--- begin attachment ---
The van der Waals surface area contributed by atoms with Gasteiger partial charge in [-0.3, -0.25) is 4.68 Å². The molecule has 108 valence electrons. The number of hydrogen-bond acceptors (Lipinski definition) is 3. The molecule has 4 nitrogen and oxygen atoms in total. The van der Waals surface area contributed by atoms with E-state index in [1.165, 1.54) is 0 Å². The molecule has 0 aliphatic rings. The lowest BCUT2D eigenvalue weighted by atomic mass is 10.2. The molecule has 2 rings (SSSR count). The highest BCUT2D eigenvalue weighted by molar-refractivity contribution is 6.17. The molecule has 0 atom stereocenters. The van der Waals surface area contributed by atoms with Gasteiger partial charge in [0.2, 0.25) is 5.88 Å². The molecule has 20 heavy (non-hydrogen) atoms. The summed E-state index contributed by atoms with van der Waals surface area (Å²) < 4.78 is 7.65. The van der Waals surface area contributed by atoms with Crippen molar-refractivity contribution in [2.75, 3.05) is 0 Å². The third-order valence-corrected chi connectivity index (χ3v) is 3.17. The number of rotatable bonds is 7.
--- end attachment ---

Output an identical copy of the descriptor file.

The van der Waals surface area contributed by atoms with Gasteiger partial charge in [-0.3, -0.25) is 4.68 Å². The molecule has 108 valence electrons. The number of hydrogen-bond acceptors (Lipinski definition) is 3. The molecule has 4 nitrogen and oxygen atoms in total. The van der Waals surface area contributed by atoms with E-state index in [1.165, 1.54) is 0 Å². The molecule has 0 aliphatic rings. The lowest BCUT2D eigenvalue weighted by atomic mass is 10.2. The molecule has 2 rings (SSSR count). The highest BCUT2D eigenvalue weighted by molar-refractivity contribution is 6.17. The molecule has 0 atom stereocenters. The van der Waals surface area contributed by atoms with Gasteiger partial charge in [0.2, 0.25) is 5.88 Å². The molecule has 20 heavy (non-hydrogen) atoms. The summed E-state index contributed by atoms with van der Waals surface area (Å²) < 4.78 is 7.65. The van der Waals surface area contributed by atoms with Crippen molar-refractivity contribution in [2.75, 3.05) is 0 Å². The third-order valence-corrected chi connectivity index (χ3v) is 3.17. The number of rotatable bonds is 7.